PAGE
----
The New York Times is now running stories that used to appear in the International Herald Tribune on their own site giving the paper better coverage of Eurpoe and, especially, Asia. This report from the Hong Kong art fair that closed over the weekend opens with an emphasis on the London galleries present. But further on, Joyce Hor-Chung Lau shows that there’s a new wave of Asian art emerging in the market:
Refreshingly, the Asian selection was no longer dominated by the big, laughing Mao faces, neon colors and flying babies of the Cynical Realism movement that first made Chinese contemporary art so hot. Some of the best pieces were rather quiet, like the delicate bronze trees by Wu Jian’an or Xinning Shi’s black and white paintings that play on 20th-century political leaders. Xu Bing, long known for his elegant, clever plays on Chinese calligraphy, had a tiny gold-hued metal cage with a mechanized bird inside. [ . . . ]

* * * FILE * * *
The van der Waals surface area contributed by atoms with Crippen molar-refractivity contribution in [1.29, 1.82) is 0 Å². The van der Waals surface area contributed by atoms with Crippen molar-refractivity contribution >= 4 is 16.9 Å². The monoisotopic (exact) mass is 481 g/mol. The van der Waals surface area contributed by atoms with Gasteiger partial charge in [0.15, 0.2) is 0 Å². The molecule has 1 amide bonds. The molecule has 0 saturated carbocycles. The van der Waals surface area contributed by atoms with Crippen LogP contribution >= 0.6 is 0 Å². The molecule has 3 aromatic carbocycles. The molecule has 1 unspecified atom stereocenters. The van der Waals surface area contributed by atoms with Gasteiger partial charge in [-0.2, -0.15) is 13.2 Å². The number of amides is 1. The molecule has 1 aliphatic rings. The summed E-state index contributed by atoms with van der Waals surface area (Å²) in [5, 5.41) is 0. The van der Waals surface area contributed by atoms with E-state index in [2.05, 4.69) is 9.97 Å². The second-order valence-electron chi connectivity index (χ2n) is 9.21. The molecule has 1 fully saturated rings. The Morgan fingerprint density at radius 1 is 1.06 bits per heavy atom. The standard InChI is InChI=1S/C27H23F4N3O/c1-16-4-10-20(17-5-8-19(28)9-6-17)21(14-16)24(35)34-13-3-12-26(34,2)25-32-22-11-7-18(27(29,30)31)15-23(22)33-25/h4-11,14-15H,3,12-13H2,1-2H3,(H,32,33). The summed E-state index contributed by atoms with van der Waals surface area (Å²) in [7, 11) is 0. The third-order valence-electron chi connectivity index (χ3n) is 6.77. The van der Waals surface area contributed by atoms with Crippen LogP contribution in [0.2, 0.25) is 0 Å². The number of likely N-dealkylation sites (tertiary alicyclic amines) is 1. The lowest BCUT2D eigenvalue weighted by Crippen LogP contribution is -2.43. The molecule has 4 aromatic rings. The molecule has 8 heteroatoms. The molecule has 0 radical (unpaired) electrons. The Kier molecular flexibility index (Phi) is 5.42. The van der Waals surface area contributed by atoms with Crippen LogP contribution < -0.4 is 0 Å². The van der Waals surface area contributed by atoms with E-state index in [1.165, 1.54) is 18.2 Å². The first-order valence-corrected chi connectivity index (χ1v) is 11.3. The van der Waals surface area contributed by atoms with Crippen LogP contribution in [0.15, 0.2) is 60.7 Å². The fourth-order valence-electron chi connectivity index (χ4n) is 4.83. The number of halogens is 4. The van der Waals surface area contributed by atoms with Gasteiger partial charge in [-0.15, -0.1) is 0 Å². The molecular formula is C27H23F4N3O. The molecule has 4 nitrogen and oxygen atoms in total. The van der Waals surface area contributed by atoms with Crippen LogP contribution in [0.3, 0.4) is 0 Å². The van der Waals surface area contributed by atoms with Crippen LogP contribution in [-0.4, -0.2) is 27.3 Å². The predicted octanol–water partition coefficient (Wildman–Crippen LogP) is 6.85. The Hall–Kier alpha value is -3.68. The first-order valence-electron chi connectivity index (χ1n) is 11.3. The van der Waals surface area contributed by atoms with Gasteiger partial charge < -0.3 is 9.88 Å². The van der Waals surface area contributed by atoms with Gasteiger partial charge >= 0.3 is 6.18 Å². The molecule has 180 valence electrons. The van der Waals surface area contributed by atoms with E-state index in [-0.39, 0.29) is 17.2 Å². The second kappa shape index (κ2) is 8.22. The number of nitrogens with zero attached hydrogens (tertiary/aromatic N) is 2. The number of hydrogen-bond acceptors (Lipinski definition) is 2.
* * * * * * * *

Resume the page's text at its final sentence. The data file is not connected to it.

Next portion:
Tucked in the back were lesser-known names like Gallery Exit, which had modestly priced ink-on-paper works by Lin Xue, one of the few artists actually based in the city. Others included Simon Birch, a British-born artist, and Konstantin Bessmertny, a Soviet-born artist based in nearby Macao.
“You can’t be a cultural hub without a good local art scene,” said Claire Hsu, founder of the Hong Kong-based Asia Art Archive, which holds one of the world’s largest collections of research materials on Asian contemporary art. “The art fair is a good thing,” she said. “But we’re not going to become a cultural center because of one art fair.”
An Artistic Quest in High Gear (New York Times)